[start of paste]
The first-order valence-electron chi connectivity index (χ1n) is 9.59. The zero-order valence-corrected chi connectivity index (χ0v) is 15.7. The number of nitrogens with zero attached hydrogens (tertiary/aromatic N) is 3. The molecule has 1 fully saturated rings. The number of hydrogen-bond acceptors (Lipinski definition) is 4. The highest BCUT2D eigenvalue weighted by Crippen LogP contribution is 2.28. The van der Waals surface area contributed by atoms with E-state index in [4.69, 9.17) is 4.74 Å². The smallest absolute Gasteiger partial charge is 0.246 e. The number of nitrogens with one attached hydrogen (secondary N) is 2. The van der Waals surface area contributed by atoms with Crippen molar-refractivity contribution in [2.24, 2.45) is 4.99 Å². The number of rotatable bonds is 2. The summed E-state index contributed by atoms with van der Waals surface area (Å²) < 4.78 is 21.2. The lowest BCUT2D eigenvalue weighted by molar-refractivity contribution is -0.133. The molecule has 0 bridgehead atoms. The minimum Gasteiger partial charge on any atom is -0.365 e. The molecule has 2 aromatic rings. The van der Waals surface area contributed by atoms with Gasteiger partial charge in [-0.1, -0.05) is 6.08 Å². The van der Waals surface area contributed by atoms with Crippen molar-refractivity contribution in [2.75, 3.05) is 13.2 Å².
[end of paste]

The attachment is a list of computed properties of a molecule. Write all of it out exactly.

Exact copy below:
The first-order valence-electron chi connectivity index (χ1n) is 9.59. The zero-order valence-corrected chi connectivity index (χ0v) is 15.7. The number of nitrogens with zero attached hydrogens (tertiary/aromatic N) is 3. The molecule has 1 fully saturated rings. The number of hydrogen-bond acceptors (Lipinski definition) is 4. The highest BCUT2D eigenvalue weighted by Crippen LogP contribution is 2.28. The van der Waals surface area contributed by atoms with E-state index in [4.69, 9.17) is 4.74 Å². The smallest absolute Gasteiger partial charge is 0.246 e. The number of nitrogens with one attached hydrogen (secondary N) is 2. The van der Waals surface area contributed by atoms with Crippen molar-refractivity contribution in [2.24, 2.45) is 4.99 Å². The number of rotatable bonds is 2. The summed E-state index contributed by atoms with van der Waals surface area (Å²) < 4.78 is 21.2. The lowest BCUT2D eigenvalue weighted by molar-refractivity contribution is -0.133. The molecule has 0 bridgehead atoms. The minimum Gasteiger partial charge on any atom is -0.365 e. The molecule has 2 aromatic rings. The van der Waals surface area contributed by atoms with Gasteiger partial charge in [-0.1, -0.05) is 6.08 Å². The van der Waals surface area contributed by atoms with Crippen molar-refractivity contribution in [2.75, 3.05) is 13.2 Å².